Knowing what makes us tick, and how each of us is unique, can be extremely useful when managing a team and when communicating with others.
Have you ever been to a meeting with colleagues, held a performance conversation with a team member or discussed priorities with your team, only to come away with a different view of what was agreed?
The communication model pictured below is from NLP and helps explain why this might happen.
We each experience the world (external events) through our five senses:
- Visual - sight
- Auditory - sound
- Kinaesthetic - touch
- Olfactory - smell
- Gustatory – taste
The first difference that may occur between us is a preference for experiencing the world with a particular sense, so for example your visual sense may be more dominant, whilst your colleagues preference is kinaesthetic. This is often demonstrated by the language you use, a more visual person will “see what I mean”, whereas someone who has a preference for the kinaesthetic sense will trust “it just feels right”.
Your unconscious mind is able to absorb and store everything that is happening around you, estimated at a whopping 2,000,000 plus bits per second of information (nerve impulses). However your conscious mind is only able to handle about 126 bits per second and so needs to simplify or filter the input somewhat to make sense of an event and your surroundings!
In NLP we refer to three key ‘filters’, namely:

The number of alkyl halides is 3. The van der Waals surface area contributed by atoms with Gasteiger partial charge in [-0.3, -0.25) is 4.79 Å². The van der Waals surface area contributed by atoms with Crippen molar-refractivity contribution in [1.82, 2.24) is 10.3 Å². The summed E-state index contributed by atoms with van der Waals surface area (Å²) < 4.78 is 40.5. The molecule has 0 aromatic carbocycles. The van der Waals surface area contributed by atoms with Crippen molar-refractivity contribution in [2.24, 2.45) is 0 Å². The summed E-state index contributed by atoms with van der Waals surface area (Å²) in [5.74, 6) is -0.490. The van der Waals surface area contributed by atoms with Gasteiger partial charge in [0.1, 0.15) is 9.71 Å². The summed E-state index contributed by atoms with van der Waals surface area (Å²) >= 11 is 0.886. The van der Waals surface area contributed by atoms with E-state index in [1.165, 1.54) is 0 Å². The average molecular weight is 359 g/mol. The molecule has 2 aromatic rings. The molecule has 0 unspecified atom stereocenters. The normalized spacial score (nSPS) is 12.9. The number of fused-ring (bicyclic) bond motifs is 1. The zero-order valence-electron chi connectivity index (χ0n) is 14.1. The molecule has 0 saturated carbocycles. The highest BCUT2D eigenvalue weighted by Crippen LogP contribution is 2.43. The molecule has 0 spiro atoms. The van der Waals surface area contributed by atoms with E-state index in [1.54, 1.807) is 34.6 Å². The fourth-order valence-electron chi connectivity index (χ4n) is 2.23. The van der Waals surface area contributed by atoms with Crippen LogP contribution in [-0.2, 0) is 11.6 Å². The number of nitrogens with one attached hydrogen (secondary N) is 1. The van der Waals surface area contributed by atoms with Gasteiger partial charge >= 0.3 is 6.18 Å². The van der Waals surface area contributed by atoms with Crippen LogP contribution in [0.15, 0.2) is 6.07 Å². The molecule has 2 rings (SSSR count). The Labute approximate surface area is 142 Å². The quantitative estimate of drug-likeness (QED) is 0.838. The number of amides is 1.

- you Delete – miss things out,
- you Distort – twist, colour or fill bits in,
- and you Generalise – make overarching ‘rules’ and group things together as one.
The brain does this by filtering incoming information creating an “Internal Representation” or conscious experience. This filtering is conducted based on criteria unique to each individual such as:
- What’s important to you i.e. your values and beliefs, fears, interests and passions.
- Your language skills and use of vocabulary.
- Your memories and life experience.
- The consequences of previous decision making.
As a consequence of this filtering the language you use to express an experience is a very limited substitute or ‘surface structure’ for your fuller internal experience or ‘deep structure’. How easy do you find it to convey the most beautiful sunrise you have ever experienced, or the way the brain works? Often we may use metaphor such as “it’s like a computer” or “it’s a library of our memories”, to convey our messages.
So you are constantly creating internal representations of your daily experience and your response to these representations lead to changes in your emotional state and physiology. This ultimately triggers your behaviour and what others see.
Fortunately many people go with the same deletions, distortions and generalisations, however this is also how misunderstandings can easily occur, as we assume we know what other people mean.
Awareness of the communication model starts to enable us to appreciate where someone else may be coming from and even when we believe we are speaking a common language, why we have different representations of the same event.
In order to communicate well as we go about our work it is worth remembering the NLP belief that “the meaning of any communication is the response that you get". Here are three tips to increase your effectiveness:
- Demonstrating flexibility in your style and methods for communicating to accommodate the needs and preferences of others.
- Stop assuming others know what you mean.
- Check that others understand what is expected of them.
When you take responsibility for your communication you can enhance your own performance and that of your colleagues.